Nova Scotia

Legislature ends with no bill to address power rates

The leaders of Nova Scotia's opposition parties said they're disappointed the spring session of the legislature has ended with no decisive action to address increases to power rates.

Spring session wrapped up Thursday sending politicians home for the summer

The spring session lasted 34 days. (Canadian Press)

The leaders of Nova Scotia's opposition parties said they're disappointed the spring session of the legislature has ended with no decisive action to address increases to power rates.

"We have five bills of our own on power rates. None of the have been called. Power rates are skyrocketing and there is no plan to deal with that," said Conservative Leader Jamie Baillie.

The lack of action is also frustrating Liberal Leader Stephen McNeil, who called power the biggest issue facing most Nova Scotians today.

Nova Scotia Power applied in early May to increase the price of electricity by three per cent in each of the next two years for its residential customers.

But Government House Leader Frank Corbett said their criticism is simply posturing to win votes before the next election. Corbett said the NDP are simply practicing good government, and not using issues like the HST rollback to put their own party ahead in anticipation of an election.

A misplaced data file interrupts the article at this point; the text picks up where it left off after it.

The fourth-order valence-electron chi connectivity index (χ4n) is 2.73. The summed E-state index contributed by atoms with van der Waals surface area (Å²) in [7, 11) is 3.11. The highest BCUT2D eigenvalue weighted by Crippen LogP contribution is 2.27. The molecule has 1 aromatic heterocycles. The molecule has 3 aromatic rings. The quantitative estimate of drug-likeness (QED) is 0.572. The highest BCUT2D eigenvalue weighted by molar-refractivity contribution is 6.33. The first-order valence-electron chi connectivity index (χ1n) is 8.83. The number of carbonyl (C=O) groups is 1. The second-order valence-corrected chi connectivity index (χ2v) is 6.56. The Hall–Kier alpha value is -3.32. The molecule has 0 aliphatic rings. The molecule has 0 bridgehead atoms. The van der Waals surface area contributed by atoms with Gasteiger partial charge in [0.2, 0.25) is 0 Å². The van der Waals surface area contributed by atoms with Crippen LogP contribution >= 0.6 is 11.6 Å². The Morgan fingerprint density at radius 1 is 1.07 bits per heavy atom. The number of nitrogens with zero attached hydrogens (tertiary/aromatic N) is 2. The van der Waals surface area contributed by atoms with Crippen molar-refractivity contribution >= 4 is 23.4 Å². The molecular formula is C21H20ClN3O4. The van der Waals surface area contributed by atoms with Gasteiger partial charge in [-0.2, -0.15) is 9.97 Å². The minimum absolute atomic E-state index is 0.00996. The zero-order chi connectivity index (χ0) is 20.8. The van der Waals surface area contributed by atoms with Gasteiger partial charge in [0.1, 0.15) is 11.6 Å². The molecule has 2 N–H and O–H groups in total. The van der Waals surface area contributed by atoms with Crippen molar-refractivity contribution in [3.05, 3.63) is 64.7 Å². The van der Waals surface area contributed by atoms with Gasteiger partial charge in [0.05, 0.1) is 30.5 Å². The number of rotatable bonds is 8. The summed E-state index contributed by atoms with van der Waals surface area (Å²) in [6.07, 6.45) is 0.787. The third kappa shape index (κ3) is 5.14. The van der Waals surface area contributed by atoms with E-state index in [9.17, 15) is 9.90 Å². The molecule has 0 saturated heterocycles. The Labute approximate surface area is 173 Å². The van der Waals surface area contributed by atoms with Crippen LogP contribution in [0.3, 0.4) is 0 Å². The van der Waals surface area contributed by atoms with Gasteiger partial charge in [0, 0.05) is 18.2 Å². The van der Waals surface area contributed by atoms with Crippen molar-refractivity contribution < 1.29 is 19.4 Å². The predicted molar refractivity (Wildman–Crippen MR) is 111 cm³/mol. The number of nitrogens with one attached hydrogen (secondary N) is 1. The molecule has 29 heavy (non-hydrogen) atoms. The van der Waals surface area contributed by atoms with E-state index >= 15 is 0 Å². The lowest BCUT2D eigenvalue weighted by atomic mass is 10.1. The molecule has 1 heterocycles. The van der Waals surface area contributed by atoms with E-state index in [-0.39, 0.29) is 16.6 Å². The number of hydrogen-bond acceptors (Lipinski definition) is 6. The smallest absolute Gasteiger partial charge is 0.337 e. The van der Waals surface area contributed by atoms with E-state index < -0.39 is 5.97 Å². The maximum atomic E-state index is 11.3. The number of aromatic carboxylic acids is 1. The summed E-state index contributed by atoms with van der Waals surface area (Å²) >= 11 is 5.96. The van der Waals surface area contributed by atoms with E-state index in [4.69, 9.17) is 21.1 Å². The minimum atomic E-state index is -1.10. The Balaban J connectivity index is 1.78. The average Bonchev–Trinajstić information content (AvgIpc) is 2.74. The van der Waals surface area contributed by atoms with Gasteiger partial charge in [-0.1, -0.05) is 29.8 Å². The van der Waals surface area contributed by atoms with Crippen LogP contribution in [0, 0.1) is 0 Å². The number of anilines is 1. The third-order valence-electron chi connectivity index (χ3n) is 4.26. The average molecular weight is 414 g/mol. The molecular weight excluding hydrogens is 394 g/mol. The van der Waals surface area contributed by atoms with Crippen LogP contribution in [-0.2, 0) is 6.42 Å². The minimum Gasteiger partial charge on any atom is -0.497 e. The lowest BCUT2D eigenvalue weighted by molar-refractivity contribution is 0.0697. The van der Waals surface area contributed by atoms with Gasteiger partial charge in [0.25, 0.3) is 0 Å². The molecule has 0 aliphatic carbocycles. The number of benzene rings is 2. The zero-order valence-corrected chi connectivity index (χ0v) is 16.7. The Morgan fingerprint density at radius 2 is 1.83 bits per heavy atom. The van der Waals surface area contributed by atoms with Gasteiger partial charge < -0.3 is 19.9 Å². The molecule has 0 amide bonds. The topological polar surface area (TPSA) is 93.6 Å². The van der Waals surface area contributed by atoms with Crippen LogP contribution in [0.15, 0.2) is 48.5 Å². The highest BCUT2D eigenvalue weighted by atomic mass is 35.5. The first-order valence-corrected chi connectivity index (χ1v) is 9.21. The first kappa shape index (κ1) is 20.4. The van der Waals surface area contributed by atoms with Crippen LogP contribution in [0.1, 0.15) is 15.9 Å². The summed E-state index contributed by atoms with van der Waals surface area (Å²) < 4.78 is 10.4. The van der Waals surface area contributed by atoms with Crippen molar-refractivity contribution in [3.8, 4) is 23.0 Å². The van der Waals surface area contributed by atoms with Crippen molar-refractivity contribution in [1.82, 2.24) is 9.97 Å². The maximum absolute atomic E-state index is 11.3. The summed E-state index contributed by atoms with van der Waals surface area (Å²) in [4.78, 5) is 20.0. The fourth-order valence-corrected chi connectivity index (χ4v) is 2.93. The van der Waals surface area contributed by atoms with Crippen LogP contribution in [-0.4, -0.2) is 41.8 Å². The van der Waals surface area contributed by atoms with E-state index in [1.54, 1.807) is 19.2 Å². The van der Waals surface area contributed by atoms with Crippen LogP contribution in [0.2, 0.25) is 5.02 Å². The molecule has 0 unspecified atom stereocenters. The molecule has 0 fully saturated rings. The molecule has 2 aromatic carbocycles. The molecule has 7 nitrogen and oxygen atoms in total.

The session did pass several bills into law. The HST rollback for 2015 passed in the spring sitting.

The government also passed a new law aimed at curbing bullying in schools.

The budget contained several belt-tightening measures that led to layoffs and cutbacks at school boards and hospitals.

Many rules of the House were questioned during the 34-day session.

The Conservatives asked for the MLAs to be allowed to attend some committee meetings virtually, using technology such as Skype. Meetings such as the Human Resources Committee have lasted as little as six minutes in the past.

While all three parties agreed the house rules need to be modernized, none were changed. Corbett said they will look at the rules this summer, and perhaps have some suggestions in place in time for the fall sitting.

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